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View from the house

It was no coincidence that eight shadow ministers suddenly emerged from the shadows to proclaim they had all toyed with cannabis in their adolescence.

It showed all the signs of being a clumsy operation by the Tory dirty tricks department, lurking in the murky depths of the Tory and Unionist Party.

The result of this ham-fisted performance was to reduce a clearly-stated, if contentious, policy on drugs, as enunciated at the party conference in Bournemouth, by the shadow home secretary, Ann Widdecombe, to a meaningless mishmash.

The fact that her zero tolerance policy was attacked by the police and ridiculed by ‘liberals’ did not mean to say it was wrong. However, Hague was so alarmed he said it needed a rethink and, in the next breath, insisted he has 150% confidence in his shadow home secretary.

But suspicious minds believe there is more to this than the mere back-tracking on a policy which may be temporarily embarrassing. It is that Miss Widdecombe is becoming too popular in her party for her own good.

And there are those Conservatives who would like to see Michael Portillo as the eventual Tory leader and who also fear Miss Widdecombe is presenting a threat to that.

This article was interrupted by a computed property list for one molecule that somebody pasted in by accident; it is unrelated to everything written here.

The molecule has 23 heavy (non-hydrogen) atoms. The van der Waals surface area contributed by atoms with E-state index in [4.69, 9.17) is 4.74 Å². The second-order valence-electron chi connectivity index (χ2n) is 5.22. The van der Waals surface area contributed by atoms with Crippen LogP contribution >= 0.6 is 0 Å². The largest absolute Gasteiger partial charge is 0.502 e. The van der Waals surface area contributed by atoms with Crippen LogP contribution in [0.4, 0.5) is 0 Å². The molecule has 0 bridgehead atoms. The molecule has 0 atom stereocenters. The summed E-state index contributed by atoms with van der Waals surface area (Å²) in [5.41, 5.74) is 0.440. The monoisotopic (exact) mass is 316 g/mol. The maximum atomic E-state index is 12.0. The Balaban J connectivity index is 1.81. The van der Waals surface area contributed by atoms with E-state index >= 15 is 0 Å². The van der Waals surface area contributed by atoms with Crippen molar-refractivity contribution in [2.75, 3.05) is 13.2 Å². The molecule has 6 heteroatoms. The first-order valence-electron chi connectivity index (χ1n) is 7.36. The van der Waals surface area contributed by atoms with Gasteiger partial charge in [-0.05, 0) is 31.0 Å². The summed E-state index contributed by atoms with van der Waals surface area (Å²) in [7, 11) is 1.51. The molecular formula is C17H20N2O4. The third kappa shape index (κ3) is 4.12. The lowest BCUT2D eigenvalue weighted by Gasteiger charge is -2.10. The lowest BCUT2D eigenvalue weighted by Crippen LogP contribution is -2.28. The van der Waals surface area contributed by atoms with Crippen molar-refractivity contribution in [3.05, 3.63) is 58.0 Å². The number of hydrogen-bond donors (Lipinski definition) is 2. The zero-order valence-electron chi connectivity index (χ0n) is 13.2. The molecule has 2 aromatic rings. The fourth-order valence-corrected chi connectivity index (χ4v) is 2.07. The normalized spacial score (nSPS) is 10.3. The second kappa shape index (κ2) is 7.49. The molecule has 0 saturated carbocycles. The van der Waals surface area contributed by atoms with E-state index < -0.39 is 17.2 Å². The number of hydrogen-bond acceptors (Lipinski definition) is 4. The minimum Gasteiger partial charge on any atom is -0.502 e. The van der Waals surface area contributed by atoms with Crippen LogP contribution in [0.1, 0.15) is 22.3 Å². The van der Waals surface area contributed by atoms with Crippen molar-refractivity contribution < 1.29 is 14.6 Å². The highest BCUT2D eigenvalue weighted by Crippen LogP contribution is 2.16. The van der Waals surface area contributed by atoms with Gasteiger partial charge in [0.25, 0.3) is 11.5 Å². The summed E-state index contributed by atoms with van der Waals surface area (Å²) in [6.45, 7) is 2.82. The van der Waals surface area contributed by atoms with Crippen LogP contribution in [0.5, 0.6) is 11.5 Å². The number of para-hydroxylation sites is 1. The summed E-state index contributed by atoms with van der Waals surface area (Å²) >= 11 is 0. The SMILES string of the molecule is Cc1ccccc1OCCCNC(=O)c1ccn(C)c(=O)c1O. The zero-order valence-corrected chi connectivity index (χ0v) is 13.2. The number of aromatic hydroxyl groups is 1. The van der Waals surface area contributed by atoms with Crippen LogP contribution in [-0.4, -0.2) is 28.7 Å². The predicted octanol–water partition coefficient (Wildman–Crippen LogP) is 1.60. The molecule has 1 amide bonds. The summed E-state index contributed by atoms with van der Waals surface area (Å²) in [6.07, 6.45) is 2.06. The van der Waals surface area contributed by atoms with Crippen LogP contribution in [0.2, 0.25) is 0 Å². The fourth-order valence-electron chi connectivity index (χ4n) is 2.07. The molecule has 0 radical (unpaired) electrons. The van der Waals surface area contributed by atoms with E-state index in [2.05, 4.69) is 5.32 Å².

So it was no trouble to get some members of the shadow cabinet to admit to these youthful ‘escapades’. If anyone tries to tell you this was not orchestrated by people with a definite motive in mind – take it with a pinch of salt.

I have asked all sorts of politicians in my time, including shadow cabinet ministers, whether they had smoked cannabis. On each occasion I have been told to mind my own business.

Now politicians who tell reporters not to invade their privacy are ‘coming out’ to tell the world about their youthful behaviour.

This bore all the signs of a blatant, crude and botched attempt to sandbag one of their own colleagues, namely Ann Widdecombe.

Whoever thought it up should be ashamed. They should have learned that political assassinations are not best executed by hacking with a meat cleaver, but with the flash of the stiletto.

Of course, their motives may have been entirely innocent. But that is not the impression they left at Westminster.

Chris Moncrieff is a senior political analyst at PA news.

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